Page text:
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Stress Relief: Taking Charge or Letting Go?

David_Marat Chronic stress can produce a feeling of being overwhelmed. It makes it difficult to shift perspective and see the stressor from a different angle. Rather than seeing stress as a useful signal and address the cause of it, the tendency is to focus on the stress reaction itself as something that can be just pushed away. The results are often the very opposite of what is intended: rather than going away, stress continues as a flashing light on the dashboard that just won’t shut off, while its cause continues to wreak havoc on the mind, the spirit and the body.

It doesn’t have to be this way. Taking responsibility for finding a solution to the stressor is the answer, of course. But how can it be done if all that we can see and feel are the emotional and physical symptoms of the stress reaction? The following are proven ways that can help in shifting perspective from the signal (stress) to its cause, the stressor itself.

Take Charge, List, and Delegate

When I ask general audiences if they can control their stress level to make it work for them, no more than half say they can. If I ask audiences of pilots or neurosurgeons the same question, they all say they can. –Esther M. Sternberg, M.D.

Airline pilots are trained to use the stress response as a useful way to monitor their own behavior. When a pilot flies an airplane through a storm, her heart races, her breath becomes shallow, and her attention is intensely focused on the job at hand. The pilot experiences to the fullest the physiological arousal that defines stress, without necessarily labeling the situation as stressful. Having done this before, the pilot knows what to expect, takes full charge of flying the aircraft and remains in control. On the other hand, the passengers aboard the aircraft may be far more uncomfortable because the plane is bouncing around and there isn’t anything they can do about it. They are stressed, and their racing heart, shallow breath, and intense focus on every bounce and every noise of the plane is coupled with the feeling of being at the mercy of the elements and in the hands of the pilot. Two similar situations, two very different stress reactions. The difference? Being able to take control.

Whenever possible, a shift of perspective can be facilitated by taking charge and exercising a greater control over our choices. When we believe we might be able to control a situation, and step up to try and resolve it, chances are that the very act of acting on it reduces our stress levels. We are finally doing something about it, and it feels good. Have you noticed how the toothache seems to go away, at least to some extent, when we arrive at the dentist’s office? Or our problems take a different, and often less dramatic tinge, when we open up and just talk to someone about them?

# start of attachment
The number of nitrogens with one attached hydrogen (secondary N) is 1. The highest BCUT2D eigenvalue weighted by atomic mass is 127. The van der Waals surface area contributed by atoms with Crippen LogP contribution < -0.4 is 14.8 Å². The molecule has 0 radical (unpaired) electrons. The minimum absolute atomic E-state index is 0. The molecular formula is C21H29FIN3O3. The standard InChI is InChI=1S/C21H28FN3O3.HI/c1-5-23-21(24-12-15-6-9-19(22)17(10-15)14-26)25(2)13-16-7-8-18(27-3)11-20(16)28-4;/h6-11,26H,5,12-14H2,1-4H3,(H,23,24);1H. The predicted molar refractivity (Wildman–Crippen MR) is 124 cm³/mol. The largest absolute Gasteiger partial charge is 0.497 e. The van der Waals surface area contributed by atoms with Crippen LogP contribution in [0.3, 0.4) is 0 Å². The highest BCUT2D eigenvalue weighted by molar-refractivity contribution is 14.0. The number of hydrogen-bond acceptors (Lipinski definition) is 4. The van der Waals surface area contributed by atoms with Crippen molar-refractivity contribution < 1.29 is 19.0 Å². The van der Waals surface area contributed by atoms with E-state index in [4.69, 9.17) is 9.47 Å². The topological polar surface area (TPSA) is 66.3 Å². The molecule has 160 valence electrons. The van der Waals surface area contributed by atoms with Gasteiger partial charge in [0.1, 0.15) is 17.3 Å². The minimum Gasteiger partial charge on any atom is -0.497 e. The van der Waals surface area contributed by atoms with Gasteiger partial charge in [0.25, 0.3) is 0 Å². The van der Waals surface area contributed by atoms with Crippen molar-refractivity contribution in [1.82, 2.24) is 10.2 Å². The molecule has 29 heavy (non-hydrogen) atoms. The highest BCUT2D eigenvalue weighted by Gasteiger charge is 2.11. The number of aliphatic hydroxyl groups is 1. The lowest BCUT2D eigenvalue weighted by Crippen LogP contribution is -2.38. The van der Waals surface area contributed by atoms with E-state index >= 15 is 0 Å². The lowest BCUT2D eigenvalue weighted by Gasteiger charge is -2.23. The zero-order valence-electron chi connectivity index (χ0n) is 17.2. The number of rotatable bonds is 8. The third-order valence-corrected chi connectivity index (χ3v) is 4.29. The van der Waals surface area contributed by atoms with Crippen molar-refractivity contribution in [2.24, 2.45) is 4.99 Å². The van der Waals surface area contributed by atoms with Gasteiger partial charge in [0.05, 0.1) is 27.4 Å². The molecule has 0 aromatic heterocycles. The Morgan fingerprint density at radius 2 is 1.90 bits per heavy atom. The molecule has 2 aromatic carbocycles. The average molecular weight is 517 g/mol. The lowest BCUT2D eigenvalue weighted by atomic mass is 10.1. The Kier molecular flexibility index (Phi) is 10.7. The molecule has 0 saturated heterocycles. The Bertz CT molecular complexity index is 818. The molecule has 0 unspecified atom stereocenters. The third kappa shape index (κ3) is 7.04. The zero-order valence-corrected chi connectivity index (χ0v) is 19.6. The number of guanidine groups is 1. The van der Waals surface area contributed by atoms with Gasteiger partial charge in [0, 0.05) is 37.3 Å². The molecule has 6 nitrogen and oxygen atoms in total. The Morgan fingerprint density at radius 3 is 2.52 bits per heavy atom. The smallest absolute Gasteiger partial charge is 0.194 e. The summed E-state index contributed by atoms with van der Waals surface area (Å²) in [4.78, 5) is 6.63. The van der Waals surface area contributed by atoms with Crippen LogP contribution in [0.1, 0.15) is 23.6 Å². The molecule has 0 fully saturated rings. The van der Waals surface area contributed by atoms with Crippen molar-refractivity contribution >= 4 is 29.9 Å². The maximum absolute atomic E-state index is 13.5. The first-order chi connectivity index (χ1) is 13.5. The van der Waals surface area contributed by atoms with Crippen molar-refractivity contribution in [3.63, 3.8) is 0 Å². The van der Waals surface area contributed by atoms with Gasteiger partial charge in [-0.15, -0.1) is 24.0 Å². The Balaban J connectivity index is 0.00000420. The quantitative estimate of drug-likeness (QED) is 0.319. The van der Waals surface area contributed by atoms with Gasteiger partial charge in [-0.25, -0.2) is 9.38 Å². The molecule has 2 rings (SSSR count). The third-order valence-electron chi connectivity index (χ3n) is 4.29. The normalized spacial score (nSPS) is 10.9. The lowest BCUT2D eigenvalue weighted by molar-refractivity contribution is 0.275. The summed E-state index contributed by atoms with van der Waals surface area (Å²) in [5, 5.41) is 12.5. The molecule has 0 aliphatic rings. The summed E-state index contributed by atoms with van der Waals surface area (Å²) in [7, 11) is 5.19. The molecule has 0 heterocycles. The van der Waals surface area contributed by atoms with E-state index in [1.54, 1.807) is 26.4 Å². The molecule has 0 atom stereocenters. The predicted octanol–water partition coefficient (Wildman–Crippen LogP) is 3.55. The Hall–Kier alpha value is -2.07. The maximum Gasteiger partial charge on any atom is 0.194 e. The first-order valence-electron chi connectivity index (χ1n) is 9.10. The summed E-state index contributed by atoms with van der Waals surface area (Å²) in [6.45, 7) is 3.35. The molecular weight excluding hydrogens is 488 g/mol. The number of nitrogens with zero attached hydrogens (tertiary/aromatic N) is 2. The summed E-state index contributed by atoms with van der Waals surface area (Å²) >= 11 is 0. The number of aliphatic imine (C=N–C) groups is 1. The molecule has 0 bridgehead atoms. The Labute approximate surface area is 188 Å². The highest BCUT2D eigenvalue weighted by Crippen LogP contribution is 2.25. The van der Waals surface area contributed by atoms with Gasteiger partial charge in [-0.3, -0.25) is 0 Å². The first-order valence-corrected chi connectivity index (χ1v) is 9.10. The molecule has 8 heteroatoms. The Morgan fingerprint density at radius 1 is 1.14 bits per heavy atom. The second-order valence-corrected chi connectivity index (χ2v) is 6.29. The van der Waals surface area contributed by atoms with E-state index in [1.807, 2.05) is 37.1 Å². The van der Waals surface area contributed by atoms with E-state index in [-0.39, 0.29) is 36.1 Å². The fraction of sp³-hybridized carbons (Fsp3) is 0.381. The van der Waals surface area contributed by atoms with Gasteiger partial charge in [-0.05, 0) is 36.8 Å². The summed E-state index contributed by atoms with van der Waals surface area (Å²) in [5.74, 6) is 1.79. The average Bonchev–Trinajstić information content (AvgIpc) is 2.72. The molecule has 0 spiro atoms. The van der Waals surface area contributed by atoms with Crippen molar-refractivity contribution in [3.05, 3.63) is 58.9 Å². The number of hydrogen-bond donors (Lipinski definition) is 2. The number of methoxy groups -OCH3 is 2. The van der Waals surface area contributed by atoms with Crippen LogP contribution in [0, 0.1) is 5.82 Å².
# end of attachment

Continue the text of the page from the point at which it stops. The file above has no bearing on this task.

Another useful technique for making use of stress signals instead of being overwhelmed by them is to make a list of the stressors that need to be addressed, and front-load it with the ones that can be taken care of quickly. As we check off accomplishments, the feeling of being in control rises and stress begins to ease. It is also useful to take the list a step further and classify each stressor into one of three categories:

  1. Stressors that can be eliminated by making a choice, e.g. taking time off from work, saying no to another request, getting out of a noisy environment.
  2. Stressors that can be reduced or modified, e.g. working on a relationship problem, cutting down on caffeine, lightening the work load.
  3. Stressors that cannot be eliminated or reduced and therefore have to be managed, e.g. working through a loss and the grief caused by it, searching for a job, taking care of our own or a loved one’s illness.

A third technique is delegating, not just to coworkers but also to children, spouse, and friends. This may be difficult, as it appears to contradict the previous suggestion of taking charge of the situation. While taking control is a good stress reliever, it requires moderation and good judgment. One’s anxious need to be in direct personal control of everything at all times, or at least attempting to gain it, can create a stress of its own. Our finite resources of time, energy, and motivation can become exhausted. Anxious control ceases to be a step toward resolving our stressors, and can simply become an attempt to reduce our anxiety about getting everything done. Delegating is the answer.

Accepting That Life Is…Well…Stressful

No one can control everything. A child’s schedule may inevitably conflict with a work deadline. Bad weather may flood the picnic. There are literally thousands of situations when one task interferes with another, is interrupted, must be postponed, or ends up producing unexpected results. Is this because of poor control skills? Sometimes that is the case, but more often than not life is just full of surprising and unexpected turns.

Chronic stress can have a physical impact on the body. Interrupting the sequence of stressful moments with moments of calm and relaxation, i.e. letting go instead of taking control, can lessen that impact. This letting go may at times feel counterintuitive but it produces results. When a series of crushing deadlines looms at work, we can take some time off in between them. A weekend at the beach or the mountains can do wonders for the equilibrium. Distracting oneself with something soothing, such as cooking, knitting, or breaking out the watercolors can bring a smile to our face and a balm to the soul. And if taking off an entire afternoon is just not in the cards, just getting out for a walk can be a powerful stress reliever. Even a short stroll can make a difference.